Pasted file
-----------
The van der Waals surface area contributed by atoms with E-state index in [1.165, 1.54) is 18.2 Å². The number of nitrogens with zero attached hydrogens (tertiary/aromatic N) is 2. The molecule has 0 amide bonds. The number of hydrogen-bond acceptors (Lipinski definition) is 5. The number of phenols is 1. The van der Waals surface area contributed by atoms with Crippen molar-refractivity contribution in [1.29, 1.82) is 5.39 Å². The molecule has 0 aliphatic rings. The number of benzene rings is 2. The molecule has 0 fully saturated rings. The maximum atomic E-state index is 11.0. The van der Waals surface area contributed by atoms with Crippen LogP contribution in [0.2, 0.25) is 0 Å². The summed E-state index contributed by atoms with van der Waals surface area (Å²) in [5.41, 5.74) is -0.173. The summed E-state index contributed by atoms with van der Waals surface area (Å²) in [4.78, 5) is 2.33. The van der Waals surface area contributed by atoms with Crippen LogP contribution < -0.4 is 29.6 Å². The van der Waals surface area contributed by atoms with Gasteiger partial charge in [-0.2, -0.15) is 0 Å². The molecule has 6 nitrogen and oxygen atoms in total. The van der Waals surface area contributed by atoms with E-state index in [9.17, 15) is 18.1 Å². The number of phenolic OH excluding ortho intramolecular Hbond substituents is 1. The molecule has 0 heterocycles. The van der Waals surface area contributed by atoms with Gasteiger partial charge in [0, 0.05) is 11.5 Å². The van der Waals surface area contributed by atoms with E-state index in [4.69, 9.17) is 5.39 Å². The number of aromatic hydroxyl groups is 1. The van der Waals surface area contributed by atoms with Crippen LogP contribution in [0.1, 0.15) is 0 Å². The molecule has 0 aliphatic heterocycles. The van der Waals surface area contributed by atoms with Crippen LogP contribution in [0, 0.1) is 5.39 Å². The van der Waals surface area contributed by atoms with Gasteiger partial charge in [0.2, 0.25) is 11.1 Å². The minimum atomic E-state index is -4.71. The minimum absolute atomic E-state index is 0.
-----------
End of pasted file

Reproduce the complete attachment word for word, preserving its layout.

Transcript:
The van der Waals surface area contributed by atoms with E-state index in [1.165, 1.54) is 18.2 Å². The number of nitrogens with zero attached hydrogens (tertiary/aromatic N) is 2. The molecule has 0 amide bonds. The number of hydrogen-bond acceptors (Lipinski definition) is 5. The number of phenols is 1. The van der Waals surface area contributed by atoms with Crippen molar-refractivity contribution in [1.29, 1.82) is 5.39 Å². The molecule has 0 aliphatic rings. The number of benzene rings is 2. The molecule has 0 fully saturated rings. The maximum atomic E-state index is 11.0. The van der Waals surface area contributed by atoms with Crippen LogP contribution in [0.2, 0.25) is 0 Å². The summed E-state index contributed by atoms with van der Waals surface area (Å²) in [5.41, 5.74) is -0.173. The summed E-state index contributed by atoms with van der Waals surface area (Å²) in [4.78, 5) is 2.33. The van der Waals surface area contributed by atoms with Crippen LogP contribution < -0.4 is 29.6 Å². The van der Waals surface area contributed by atoms with Gasteiger partial charge in [-0.2, -0.15) is 0 Å². The molecule has 6 nitrogen and oxygen atoms in total. The van der Waals surface area contributed by atoms with E-state index in [9.17, 15) is 18.1 Å². The number of phenolic OH excluding ortho intramolecular Hbond substituents is 1. The molecule has 0 heterocycles. The van der Waals surface area contributed by atoms with Gasteiger partial charge in [0, 0.05) is 11.5 Å². The van der Waals surface area contributed by atoms with E-state index in [4.69, 9.17) is 5.39 Å². The number of aromatic hydroxyl groups is 1. The van der Waals surface area contributed by atoms with Crippen LogP contribution in [0.1, 0.15) is 0 Å². The molecule has 0 aliphatic heterocycles. The van der Waals surface area contributed by atoms with Crippen LogP contribution in [0, 0.1) is 5.39 Å². The van der Waals surface area contributed by atoms with Gasteiger partial charge in [0.2, 0.25) is 11.1 Å². The minimum atomic E-state index is -4.71. The minimum absolute atomic E-state index is 0.